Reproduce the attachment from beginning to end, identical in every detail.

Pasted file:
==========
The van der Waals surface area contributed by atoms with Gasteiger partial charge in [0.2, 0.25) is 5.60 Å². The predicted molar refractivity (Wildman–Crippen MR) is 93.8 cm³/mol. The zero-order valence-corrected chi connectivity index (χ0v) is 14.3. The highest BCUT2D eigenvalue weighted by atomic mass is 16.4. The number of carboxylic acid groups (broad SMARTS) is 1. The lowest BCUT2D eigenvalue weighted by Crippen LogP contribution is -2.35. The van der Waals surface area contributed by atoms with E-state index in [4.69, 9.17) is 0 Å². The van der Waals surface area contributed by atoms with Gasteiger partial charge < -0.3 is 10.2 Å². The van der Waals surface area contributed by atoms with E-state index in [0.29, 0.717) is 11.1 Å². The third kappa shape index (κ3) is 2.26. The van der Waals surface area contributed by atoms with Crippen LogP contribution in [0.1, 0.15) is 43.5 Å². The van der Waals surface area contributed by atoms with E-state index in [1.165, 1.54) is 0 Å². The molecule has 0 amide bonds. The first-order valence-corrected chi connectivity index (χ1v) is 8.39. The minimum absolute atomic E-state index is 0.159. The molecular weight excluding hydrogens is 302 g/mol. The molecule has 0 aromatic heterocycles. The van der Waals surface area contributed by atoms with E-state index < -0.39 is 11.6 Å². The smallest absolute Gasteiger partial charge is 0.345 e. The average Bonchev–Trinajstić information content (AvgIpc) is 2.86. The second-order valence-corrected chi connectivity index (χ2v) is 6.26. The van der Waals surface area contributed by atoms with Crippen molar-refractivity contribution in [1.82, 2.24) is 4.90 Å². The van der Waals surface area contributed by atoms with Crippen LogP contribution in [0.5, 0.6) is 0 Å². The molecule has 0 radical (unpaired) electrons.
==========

The van der Waals surface area contributed by atoms with Gasteiger partial charge in [0.2, 0.25) is 5.60 Å². The predicted molar refractivity (Wildman–Crippen MR) is 93.8 cm³/mol. The zero-order valence-corrected chi connectivity index (χ0v) is 14.3. The highest BCUT2D eigenvalue weighted by atomic mass is 16.4. The number of carboxylic acid groups (broad SMARTS) is 1. The lowest BCUT2D eigenvalue weighted by Crippen LogP contribution is -2.35. The van der Waals surface area contributed by atoms with E-state index in [4.69, 9.17) is 0 Å². The van der Waals surface area contributed by atoms with Gasteiger partial charge < -0.3 is 10.2 Å². The van der Waals surface area contributed by atoms with E-state index in [0.29, 0.717) is 11.1 Å². The third kappa shape index (κ3) is 2.26. The van der Waals surface area contributed by atoms with Crippen LogP contribution in [0.1, 0.15) is 43.5 Å². The van der Waals surface area contributed by atoms with E-state index in [1.165, 1.54) is 0 Å². The molecule has 0 amide bonds. The first-order valence-corrected chi connectivity index (χ1v) is 8.39. The minimum absolute atomic E-state index is 0.159. The molecular weight excluding hydrogens is 302 g/mol. The molecule has 0 aromatic heterocycles. The van der Waals surface area contributed by atoms with E-state index < -0.39 is 11.6 Å². The smallest absolute Gasteiger partial charge is 0.345 e. The average Bonchev–Trinajstić information content (AvgIpc) is 2.86. The second-order valence-corrected chi connectivity index (χ2v) is 6.26. The van der Waals surface area contributed by atoms with Crippen molar-refractivity contribution in [1.82, 2.24) is 4.90 Å². The van der Waals surface area contributed by atoms with Crippen LogP contribution in [0.5, 0.6) is 0 Å². The molecule has 0 radical (unpaired) electrons.